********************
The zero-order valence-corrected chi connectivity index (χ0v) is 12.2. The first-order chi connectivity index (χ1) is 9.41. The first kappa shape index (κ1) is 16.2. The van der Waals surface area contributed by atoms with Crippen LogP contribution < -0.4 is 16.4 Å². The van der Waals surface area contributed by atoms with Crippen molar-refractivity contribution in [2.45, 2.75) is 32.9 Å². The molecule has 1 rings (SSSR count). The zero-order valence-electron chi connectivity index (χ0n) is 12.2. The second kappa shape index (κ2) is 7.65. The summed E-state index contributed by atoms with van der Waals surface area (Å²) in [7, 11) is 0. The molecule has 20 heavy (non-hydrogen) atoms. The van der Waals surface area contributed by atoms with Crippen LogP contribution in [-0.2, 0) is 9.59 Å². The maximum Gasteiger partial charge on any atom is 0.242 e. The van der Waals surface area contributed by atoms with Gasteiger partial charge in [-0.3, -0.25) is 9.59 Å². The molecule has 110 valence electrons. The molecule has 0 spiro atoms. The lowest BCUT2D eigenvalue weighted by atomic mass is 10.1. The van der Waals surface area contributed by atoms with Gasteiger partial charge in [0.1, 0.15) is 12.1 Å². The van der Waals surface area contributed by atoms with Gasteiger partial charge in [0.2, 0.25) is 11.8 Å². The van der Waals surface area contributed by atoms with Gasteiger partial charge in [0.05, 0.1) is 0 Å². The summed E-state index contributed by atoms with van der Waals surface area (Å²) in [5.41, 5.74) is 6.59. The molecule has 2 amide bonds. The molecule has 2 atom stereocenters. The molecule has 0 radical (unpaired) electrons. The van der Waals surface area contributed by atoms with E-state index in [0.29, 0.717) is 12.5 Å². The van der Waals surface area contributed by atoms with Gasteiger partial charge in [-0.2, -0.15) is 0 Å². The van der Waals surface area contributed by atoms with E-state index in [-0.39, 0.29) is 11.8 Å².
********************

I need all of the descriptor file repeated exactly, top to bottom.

The zero-order valence-corrected chi connectivity index (χ0v) is 12.2. The first-order chi connectivity index (χ1) is 9.41. The first kappa shape index (κ1) is 16.2. The van der Waals surface area contributed by atoms with Crippen LogP contribution < -0.4 is 16.4 Å². The van der Waals surface area contributed by atoms with Crippen molar-refractivity contribution in [2.45, 2.75) is 32.9 Å². The molecule has 1 rings (SSSR count). The zero-order valence-electron chi connectivity index (χ0n) is 12.2. The second kappa shape index (κ2) is 7.65. The summed E-state index contributed by atoms with van der Waals surface area (Å²) in [7, 11) is 0. The molecule has 20 heavy (non-hydrogen) atoms. The van der Waals surface area contributed by atoms with Crippen LogP contribution in [-0.2, 0) is 9.59 Å². The maximum Gasteiger partial charge on any atom is 0.242 e. The van der Waals surface area contributed by atoms with Gasteiger partial charge in [-0.3, -0.25) is 9.59 Å². The molecule has 110 valence electrons. The molecule has 0 spiro atoms. The lowest BCUT2D eigenvalue weighted by atomic mass is 10.1. The van der Waals surface area contributed by atoms with Gasteiger partial charge in [0.1, 0.15) is 12.1 Å². The van der Waals surface area contributed by atoms with Gasteiger partial charge in [0.2, 0.25) is 11.8 Å². The van der Waals surface area contributed by atoms with Gasteiger partial charge in [0.05, 0.1) is 0 Å². The summed E-state index contributed by atoms with van der Waals surface area (Å²) in [5.41, 5.74) is 6.59. The molecule has 2 amide bonds. The molecule has 2 atom stereocenters. The molecule has 0 radical (unpaired) electrons. The van der Waals surface area contributed by atoms with E-state index in [0.29, 0.717) is 12.5 Å². The van der Waals surface area contributed by atoms with Gasteiger partial charge in [-0.2, -0.15) is 0 Å². The van der Waals surface area contributed by atoms with E-state index in [-0.39, 0.29) is 11.8 Å².